But more importantly, I’ve learned (and taught myself) a lot about addiction and recovery in the last 12 years. Thanks to my rehabilitation center and years of addiction counseling, I discovered and created recovery and maintenance strategies that worked very well. I also tried more than a few that backfired.
Why does this matter?
Because theoretically, food addiction isn’t that different from drug addiction.
I’m not saying it’s the same, because technically, it’s not. According to the The American Psychiatric Association’s DSM-IV, addiction is classified by three factors:
- Desire, even in the face of negative consequences
- Tolerance to the effect of the substance
- Withdrawal symptoms when use is reduced or stopped
Food – particularly sugar – clearly satisfies the first two conditions. The jury is still out as to the third, and I’m simply not comfortable putting sugar or bread in the same category as heroin.
But the term is also applied to behaviors that are not substance-related, such as shopping, gambling or overeating. In this common usage, “addiction” describes a recurring compulsion to engage in some specific activity, despite harmful consequences (as deemed by the user themselves) to their individual health, mental state, or social life.
We will use the term “addiction” in this context going forward, because we think it’s a fair description. We suspect that those of you who consider your behaviors around food “compulsive,” whose use food (or lack of food) as a coping mechanism, who are locked in an endless cycle of insatiable desire and crippling self-hatred, would agree.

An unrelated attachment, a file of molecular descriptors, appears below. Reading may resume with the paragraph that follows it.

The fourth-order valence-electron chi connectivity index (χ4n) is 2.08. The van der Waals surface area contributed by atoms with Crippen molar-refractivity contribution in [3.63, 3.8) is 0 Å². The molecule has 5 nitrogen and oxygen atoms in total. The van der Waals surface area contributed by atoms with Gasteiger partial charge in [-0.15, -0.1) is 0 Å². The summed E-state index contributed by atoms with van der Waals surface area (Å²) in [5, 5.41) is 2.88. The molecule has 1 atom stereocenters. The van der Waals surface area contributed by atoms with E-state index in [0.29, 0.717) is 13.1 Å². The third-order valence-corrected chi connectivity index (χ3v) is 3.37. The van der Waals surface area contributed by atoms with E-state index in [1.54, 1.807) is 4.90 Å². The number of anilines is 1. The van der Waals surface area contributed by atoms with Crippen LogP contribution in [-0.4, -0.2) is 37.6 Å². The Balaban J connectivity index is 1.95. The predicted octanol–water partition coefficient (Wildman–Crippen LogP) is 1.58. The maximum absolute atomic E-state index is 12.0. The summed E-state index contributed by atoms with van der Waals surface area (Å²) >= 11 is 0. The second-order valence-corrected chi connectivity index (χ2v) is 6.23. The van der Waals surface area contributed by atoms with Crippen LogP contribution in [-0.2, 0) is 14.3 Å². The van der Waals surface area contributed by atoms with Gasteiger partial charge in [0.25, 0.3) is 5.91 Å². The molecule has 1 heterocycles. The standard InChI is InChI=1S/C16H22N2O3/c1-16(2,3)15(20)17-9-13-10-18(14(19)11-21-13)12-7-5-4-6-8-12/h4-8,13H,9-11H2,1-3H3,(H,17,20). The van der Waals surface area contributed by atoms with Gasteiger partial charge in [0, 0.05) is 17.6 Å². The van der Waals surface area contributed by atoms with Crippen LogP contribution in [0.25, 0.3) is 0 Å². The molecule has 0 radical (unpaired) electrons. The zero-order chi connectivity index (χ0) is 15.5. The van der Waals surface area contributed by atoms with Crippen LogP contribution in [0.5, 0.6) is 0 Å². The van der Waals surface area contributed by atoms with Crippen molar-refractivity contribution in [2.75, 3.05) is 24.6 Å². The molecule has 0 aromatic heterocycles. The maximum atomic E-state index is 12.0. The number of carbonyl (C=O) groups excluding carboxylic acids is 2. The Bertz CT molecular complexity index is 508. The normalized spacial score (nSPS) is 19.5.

So while our addictions may not be exactly the same, the recovery strategies are, in my opinion, strikingly similar. Conceptually, hopefully, the things I’ve learned in the last 12 years would prove useful to those of you who struggle with giving up certain foods; who use healthy programs like “Paleo” or “CrossFit” to mask their disordered behaviors; who eat compulsively, despite the negative consequences to your body, your self-esteem and your relationships.
But it would be hard for me to draw those parallels in any credible fashion without first sharing my history with you.
If I heard it once, I heard it a hundred times in rehab – “It takes one to know one.” When I was struggling to get clean, the best advice came from other addicts. Unless you’ve been there, you really just don’t know. So I wasn’t about to start sharing my “recovery” strategies with you without letting you know that yes, I’ve been there too.